You know who else is pissed about the Internal Revenue Service's targeting of conservative (and some liberal) critics of the Obama administration for "special scrutiny" of their applications for tax-exempt status? The IRS's own taxpayer advocate, Nina Olson, that's who. Not only did the IRS's actions violate guidelines that her office has recommended for years, but Exempt Organizations officials went out of their way to avoid complying with legal requirements to inform her office of delays in processing applications, and otherwise deliberately stonewalled her efforts to intervene. The result is a special report excoriating Exempt Organizations officials and describing the IRS as a whole as being "in crisis." At the very least, she wants mistreated taxpayers to receive small monetary payments as a token of apology, as well as reforms in how the IRS does business.
From USA Today:
Taxpayers who receive unfair treatment from the Internal Revenue Service should be eligible for $1,000 "apology payments" from the IRS, the agency's own taxpayer advocate proposed Wednesday.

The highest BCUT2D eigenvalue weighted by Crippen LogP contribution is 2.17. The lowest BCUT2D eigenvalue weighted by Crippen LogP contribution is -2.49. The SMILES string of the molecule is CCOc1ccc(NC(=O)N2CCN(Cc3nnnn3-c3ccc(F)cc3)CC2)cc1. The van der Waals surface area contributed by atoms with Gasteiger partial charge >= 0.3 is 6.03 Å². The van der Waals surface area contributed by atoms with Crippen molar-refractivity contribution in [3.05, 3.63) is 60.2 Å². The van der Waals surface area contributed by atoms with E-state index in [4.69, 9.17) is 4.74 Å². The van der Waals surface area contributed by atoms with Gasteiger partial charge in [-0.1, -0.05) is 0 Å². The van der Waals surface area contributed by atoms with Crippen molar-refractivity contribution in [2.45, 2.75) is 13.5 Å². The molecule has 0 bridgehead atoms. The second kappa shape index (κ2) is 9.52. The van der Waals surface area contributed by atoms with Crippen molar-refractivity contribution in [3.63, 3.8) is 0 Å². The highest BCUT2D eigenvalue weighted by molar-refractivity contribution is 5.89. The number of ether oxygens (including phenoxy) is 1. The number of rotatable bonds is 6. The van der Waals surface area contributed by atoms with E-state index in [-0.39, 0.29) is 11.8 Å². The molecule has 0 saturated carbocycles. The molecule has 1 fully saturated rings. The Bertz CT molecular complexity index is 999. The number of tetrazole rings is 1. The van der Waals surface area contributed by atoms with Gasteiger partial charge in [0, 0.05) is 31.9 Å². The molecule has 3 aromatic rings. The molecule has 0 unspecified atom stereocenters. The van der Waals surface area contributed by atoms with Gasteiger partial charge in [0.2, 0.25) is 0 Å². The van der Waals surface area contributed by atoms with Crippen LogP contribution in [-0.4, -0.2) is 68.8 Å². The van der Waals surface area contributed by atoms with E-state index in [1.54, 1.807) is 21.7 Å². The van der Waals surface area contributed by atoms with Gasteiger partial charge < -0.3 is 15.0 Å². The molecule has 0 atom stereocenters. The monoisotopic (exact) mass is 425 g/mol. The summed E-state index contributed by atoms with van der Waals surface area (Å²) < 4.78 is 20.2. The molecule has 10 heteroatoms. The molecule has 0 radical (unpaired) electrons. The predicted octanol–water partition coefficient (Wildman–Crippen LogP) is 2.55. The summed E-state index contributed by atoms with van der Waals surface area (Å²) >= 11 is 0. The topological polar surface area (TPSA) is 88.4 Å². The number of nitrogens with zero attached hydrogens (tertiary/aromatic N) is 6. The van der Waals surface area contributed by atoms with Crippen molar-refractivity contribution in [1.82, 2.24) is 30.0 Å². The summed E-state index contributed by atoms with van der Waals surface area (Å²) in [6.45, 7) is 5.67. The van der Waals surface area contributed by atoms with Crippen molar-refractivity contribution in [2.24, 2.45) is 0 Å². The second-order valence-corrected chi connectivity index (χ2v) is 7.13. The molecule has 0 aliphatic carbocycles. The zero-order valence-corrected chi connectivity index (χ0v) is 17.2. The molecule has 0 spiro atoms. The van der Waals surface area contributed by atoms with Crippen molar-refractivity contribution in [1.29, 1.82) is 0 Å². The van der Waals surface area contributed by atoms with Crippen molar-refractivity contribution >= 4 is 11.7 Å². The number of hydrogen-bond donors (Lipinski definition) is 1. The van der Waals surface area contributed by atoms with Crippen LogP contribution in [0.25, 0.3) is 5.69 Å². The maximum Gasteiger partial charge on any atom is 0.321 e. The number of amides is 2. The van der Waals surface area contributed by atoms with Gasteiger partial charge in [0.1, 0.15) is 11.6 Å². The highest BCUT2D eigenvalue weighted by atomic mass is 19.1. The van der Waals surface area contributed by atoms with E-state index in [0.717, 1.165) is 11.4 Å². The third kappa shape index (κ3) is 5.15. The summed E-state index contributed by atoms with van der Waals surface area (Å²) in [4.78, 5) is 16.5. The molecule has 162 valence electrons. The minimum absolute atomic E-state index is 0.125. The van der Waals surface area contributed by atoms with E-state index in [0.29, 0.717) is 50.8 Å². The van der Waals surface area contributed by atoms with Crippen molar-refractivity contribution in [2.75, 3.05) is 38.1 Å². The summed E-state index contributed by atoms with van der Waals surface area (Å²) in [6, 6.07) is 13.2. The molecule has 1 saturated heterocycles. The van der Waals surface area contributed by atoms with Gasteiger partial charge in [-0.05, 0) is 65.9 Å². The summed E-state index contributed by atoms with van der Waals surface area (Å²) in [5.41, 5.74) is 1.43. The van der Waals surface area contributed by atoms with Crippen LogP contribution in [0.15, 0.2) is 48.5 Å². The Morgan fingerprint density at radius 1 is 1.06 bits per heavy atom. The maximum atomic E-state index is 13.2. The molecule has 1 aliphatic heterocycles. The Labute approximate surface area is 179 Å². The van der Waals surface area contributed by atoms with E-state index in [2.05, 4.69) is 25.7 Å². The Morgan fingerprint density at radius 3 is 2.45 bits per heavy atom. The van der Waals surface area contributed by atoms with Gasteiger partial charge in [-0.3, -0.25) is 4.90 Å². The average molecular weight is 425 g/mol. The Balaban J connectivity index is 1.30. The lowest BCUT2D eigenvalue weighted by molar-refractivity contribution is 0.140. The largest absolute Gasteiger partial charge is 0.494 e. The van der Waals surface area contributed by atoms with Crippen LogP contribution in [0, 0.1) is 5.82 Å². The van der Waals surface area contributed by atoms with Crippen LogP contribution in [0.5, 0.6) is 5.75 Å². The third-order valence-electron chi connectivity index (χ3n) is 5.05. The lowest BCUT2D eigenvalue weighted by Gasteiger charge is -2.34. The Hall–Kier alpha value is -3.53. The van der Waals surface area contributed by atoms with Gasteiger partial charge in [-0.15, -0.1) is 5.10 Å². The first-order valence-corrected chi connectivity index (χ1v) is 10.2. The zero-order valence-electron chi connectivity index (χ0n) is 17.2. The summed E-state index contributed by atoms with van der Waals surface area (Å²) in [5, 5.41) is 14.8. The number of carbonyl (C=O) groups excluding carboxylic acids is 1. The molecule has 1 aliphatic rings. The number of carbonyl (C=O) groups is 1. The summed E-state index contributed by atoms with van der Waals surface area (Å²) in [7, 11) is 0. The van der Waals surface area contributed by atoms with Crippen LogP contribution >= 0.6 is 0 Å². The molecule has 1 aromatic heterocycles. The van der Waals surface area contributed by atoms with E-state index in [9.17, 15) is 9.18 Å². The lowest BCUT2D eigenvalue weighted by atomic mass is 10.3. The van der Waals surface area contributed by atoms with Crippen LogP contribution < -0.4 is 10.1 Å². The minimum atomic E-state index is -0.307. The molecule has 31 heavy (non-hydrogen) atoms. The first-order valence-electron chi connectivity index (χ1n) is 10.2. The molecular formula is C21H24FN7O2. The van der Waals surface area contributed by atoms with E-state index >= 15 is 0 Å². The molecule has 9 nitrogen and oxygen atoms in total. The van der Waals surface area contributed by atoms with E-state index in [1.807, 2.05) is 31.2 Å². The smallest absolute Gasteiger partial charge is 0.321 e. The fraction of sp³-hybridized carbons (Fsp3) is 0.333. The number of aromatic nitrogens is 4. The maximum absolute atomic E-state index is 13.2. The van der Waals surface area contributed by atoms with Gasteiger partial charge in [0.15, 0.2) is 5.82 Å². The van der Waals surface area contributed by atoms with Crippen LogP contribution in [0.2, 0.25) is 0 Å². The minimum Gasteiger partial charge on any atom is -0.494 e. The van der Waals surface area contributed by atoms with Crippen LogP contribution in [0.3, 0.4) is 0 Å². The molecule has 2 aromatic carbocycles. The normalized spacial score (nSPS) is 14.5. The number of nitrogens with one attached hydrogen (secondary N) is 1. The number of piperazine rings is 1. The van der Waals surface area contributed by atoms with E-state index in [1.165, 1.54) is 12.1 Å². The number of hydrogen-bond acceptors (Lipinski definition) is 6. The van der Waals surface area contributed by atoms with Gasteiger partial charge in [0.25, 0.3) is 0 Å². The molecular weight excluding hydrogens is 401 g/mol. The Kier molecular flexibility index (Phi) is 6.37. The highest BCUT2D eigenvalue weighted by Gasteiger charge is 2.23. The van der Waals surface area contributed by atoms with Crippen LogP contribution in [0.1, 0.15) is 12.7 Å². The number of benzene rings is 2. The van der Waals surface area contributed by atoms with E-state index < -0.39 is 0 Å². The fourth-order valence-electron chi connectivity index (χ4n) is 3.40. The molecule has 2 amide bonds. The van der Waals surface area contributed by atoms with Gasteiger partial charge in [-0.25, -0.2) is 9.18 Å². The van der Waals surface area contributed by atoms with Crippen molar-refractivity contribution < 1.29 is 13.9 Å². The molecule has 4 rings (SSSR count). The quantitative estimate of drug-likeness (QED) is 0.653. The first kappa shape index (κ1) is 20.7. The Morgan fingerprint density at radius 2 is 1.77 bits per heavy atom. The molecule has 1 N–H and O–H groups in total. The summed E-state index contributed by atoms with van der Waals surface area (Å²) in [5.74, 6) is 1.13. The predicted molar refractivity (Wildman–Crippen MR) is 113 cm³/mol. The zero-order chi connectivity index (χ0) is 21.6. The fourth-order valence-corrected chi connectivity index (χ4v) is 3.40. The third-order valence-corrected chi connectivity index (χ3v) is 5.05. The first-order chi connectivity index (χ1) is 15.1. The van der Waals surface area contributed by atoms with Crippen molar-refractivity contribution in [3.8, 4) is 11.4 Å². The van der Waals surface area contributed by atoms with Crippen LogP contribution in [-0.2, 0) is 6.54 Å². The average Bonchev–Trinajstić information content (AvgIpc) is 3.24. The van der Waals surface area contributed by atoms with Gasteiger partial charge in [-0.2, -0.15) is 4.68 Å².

In a special report to Congress following the IRS's targeting of political groups for special scrutiny, National Taxpayer Advocate Nina Olson said the tax agency's Exempt Organizations unit trampled on eight of 10 rights in her Taxpayers Bill of Rights.
"Today, the IRS is an institution in crisis," wrote Olson, who heads a semi-independent unit of the IRS that looks out for taxpayer interests. "As a consequence of this crisis, the IRS gives limited consideration to taxpayer rights or fundamental tax administration principles as it struggles to get its job done."
According to the report, "The attitude that EO does not have to be responsive to TAS permeated the organization and persists to this day, with one EO employee recently complaining about being 'so tired of you [TAS case advocate] calling.'" Overall, with regard to the targeting of political organizations:
[Taxpayer Advocate Service] found that inadequate guidance, inadequate training, inadequate systems, inadequate metrics, insufficient transparency, and management failures all contributed to the problems, along with EO's failure to vet its guidance with TAS and EO leadership's failure to acknowledge TAS's statutory authority …
The Taxpayer Advocate's report also points to a near-total lack of remedies for taxpayers who believed they were being jerked around, since "[t]here is no express taxpayer 'right' to prompt service or to avoid intrusive inquiries," so officials could just diddle along with little consequence, especially since the Advocate's office had been sidelined.
Of course, being an IRS employee, a big part of Olson's recommendations involve more funding for the tax-collection agency
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